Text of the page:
Despite abundant expression of DNA methyltransferases (Dnmts) in brain, the regulation and behavioral role of DNA methylation remain poorly understood. We found that Dnmt3a expression was regulated in mouse nucleus accumbens (NAc) by chronic cocaine use and chronic social defeat stress. Moreover, NAc-specific manipulations that block DNA methylation potentiated cocaine reward and exerted antidepressant-like effects, whereas NAc-specific Dnmt3a overexpression attenuated cocaine reward and was pro-depressant. On a cellular level, we found that chronic cocaine use selectively increased thin dendritic spines on NAc neurons and that DNA methylation was both necessary and sufficient to mediate these effects. These data establish the importance of Dnmt3a in the NAc in regulating cellular and behavioral plasticity to emotional stimuli.

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We thank R. Jaenisch for the generous gift of the Dnmt3a plasmid and W.G. Janssen for animal perfusions. We also thank A.J. Robison for helpful discussions and comments on the manuscript. This work was supported by grants from the National Institute on Drug Abuse and National Institute of Mental Health.

Author information


  1. Fishberg Department of Neuroscience, Mount Sinai School of Medicine, New York, New York, USA.

    • Quincey LaPlant
    • , Vincent Vialou
    • , Herbert E Covington III
    • , Dani Dumitriu
    • , Jian Feng
    • , Brandon L Warren
    • , Ian Maze
    • , David M Dietz
    • , Emily L Watts
    • , Sergio D Iñiguez
    • , Ja Wook Koo
    • , Ezekiell Mouzon
    • , Yanhua Ren
    • , Yasmin L Hurd
    • , Ronald S Oosting
    • , John H Morrison
    •  & Eric J Nestler
  2. Department of Psychiatry, University of Texas Southwestern Medical Center, Dallas, Texas, USA.

    • Quincey LaPlant
    • , William Renthal
    • , Michele A Noonan
    •  & Amelia J Eisch
  3. Department of Psychology, Florida State University, Tallahassee, Florida, USA.

    • Brandon L Warren
    • , Sergio D Iñiguez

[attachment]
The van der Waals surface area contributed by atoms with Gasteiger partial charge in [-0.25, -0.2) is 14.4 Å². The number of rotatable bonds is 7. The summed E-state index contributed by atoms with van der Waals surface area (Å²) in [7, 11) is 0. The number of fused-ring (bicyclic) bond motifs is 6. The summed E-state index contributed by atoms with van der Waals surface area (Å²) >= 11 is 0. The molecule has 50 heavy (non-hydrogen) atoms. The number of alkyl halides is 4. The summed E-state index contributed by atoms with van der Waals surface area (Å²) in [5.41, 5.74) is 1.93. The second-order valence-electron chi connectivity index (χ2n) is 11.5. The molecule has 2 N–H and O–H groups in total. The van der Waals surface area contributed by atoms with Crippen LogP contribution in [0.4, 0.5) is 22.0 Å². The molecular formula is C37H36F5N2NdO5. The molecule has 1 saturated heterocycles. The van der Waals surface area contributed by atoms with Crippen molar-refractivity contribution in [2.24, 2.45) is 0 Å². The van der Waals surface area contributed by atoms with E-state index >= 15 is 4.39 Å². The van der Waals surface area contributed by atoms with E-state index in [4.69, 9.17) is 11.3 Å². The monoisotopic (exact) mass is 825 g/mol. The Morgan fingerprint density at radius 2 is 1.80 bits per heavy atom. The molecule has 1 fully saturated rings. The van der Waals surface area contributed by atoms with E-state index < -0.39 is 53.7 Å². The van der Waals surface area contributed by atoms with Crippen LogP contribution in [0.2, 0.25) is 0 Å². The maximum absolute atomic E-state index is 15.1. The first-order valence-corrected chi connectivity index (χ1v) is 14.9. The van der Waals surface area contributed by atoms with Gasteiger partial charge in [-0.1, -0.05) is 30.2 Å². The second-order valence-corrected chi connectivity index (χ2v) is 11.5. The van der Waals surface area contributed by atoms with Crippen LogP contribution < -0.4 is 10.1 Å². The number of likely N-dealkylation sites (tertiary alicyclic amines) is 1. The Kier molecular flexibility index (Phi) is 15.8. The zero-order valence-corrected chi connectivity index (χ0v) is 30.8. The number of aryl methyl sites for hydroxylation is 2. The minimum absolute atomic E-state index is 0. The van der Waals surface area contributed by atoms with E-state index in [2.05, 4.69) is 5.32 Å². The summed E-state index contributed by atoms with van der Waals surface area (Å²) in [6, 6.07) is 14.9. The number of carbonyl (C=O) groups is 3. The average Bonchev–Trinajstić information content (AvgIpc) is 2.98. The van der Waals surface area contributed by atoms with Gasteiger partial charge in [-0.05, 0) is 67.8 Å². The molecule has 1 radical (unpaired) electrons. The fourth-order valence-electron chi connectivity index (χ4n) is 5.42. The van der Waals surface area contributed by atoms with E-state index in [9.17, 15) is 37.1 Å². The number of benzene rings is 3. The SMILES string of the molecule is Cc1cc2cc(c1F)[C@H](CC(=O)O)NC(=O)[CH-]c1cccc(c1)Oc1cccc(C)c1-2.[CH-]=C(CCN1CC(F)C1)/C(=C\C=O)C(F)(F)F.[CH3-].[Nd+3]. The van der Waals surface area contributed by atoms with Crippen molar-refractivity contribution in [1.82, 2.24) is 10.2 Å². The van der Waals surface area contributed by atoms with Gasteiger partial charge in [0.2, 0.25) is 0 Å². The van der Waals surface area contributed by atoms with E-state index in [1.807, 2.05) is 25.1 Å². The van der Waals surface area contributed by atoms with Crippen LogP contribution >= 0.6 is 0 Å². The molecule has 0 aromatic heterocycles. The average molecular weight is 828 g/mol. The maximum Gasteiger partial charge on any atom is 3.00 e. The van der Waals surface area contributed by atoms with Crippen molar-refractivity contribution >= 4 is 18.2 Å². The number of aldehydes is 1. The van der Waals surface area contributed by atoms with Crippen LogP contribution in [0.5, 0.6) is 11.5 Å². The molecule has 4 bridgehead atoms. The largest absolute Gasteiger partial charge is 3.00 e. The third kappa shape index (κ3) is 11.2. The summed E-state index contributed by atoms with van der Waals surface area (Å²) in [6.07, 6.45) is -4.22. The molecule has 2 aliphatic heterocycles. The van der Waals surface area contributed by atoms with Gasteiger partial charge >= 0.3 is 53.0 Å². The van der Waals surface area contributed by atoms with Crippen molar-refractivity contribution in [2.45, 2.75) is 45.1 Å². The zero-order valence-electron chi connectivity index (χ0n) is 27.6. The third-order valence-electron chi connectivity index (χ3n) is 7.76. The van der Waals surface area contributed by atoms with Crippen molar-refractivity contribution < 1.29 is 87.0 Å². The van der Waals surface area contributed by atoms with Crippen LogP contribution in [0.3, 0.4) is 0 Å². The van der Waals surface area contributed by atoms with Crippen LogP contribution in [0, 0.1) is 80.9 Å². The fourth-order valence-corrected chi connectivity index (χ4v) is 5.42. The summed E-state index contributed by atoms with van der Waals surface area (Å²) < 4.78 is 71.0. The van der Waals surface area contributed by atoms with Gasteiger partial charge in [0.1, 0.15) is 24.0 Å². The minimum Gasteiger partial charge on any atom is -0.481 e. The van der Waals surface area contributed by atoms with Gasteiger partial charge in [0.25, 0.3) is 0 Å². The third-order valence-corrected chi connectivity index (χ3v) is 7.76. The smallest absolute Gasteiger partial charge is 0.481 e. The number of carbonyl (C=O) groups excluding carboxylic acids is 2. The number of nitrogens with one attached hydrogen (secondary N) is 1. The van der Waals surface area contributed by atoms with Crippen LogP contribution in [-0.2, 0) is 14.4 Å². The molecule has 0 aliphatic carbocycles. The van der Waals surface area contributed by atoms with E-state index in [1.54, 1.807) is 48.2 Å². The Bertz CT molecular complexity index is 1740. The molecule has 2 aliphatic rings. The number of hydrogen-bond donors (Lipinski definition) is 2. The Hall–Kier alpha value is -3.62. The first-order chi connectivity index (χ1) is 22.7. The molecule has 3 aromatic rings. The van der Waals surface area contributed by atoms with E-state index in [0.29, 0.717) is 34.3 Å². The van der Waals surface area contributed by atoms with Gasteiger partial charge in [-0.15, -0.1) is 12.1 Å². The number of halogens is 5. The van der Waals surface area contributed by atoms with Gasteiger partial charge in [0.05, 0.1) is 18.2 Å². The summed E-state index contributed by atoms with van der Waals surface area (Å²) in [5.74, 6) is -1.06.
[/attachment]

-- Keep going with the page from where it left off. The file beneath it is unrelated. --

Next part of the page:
•  & Carlos A Bolaños
  4. Department of Biomedical Sciences, Florida State University, Tallahassee, Florida, USA.

    • Fiona Hollis
    • , Hui Wang
    •  & Mohamed Kabbaj
  5. Department of Clinical Sciences, University of Texas Southwestern Medical Center, Dallas, Texas, USA.

    • Guanghua Xiao
  6. Department of Brain and Cognitive Sciences, Massachusetts Institute of Technology, Cambridge, Massachusetts, USA.

    • Rachael L Neve
  7. Department of Pharmacology, Utrecht Institute for Pharmaceutical Sciences, Utrecht University, Utrecht, The Netherlands.

    • Ronald S Oosting
  8. Department of Human Genetics, David Geffen School of Medicine, University of California Los Angeles, Los Angeles, California, USA.

    • Gouping Fan


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Q.L. and E.J.N. were responsible for the overall study design. Q.L., J.F., I.M. and J.W.K. designed and conducted the RNA and ChIP experiments and analyzed the results. Q.L., V.V., H.E.C., I.M., B.W. and R.S.O. designed and performed the CPP, locomotor sensitization, and learning and memory behavioral experiments. Q.L., V.V., R.S.O., B.W., S.D.I. and C.A.B. designed and conducted the submaximal defeat, forced swim and social defeat experiments. Q.L., D.D., D.M.D., J.H.M., B.W. and E.L.W. designed and conducted the dendritic spine analysis. Q.L. carried out confocal imaging of dendritic spines, D.D. performed single-cell filling, V.V., H.E.C., Q.L. and B.W. performed stereotaxic surgeries, W.R. and Q.L. performed HSV cloning of Dnmt3a, F.H., H.W., M.A.N., Y.R., A.J.E., M.K. and Y.L.H. designed and performed the self-administration experiments, R.L.N. prepared new HSV vectors and performed quality-control experiments on all of the HSV vectors, E.M. prepared new AAV vectors and performed quality-control experiments on all of the AAV vectors, Q.X. performed ChIP-chip statistical analyses, G.F. provided loxP-flanked Dnmt mice and Q.L. and E.J.N. wrote the paper with the help of the other authors.

Competing interests

The authors declare no competing financial interests.

Corresponding author

Correspondence to Eric J Nestler.

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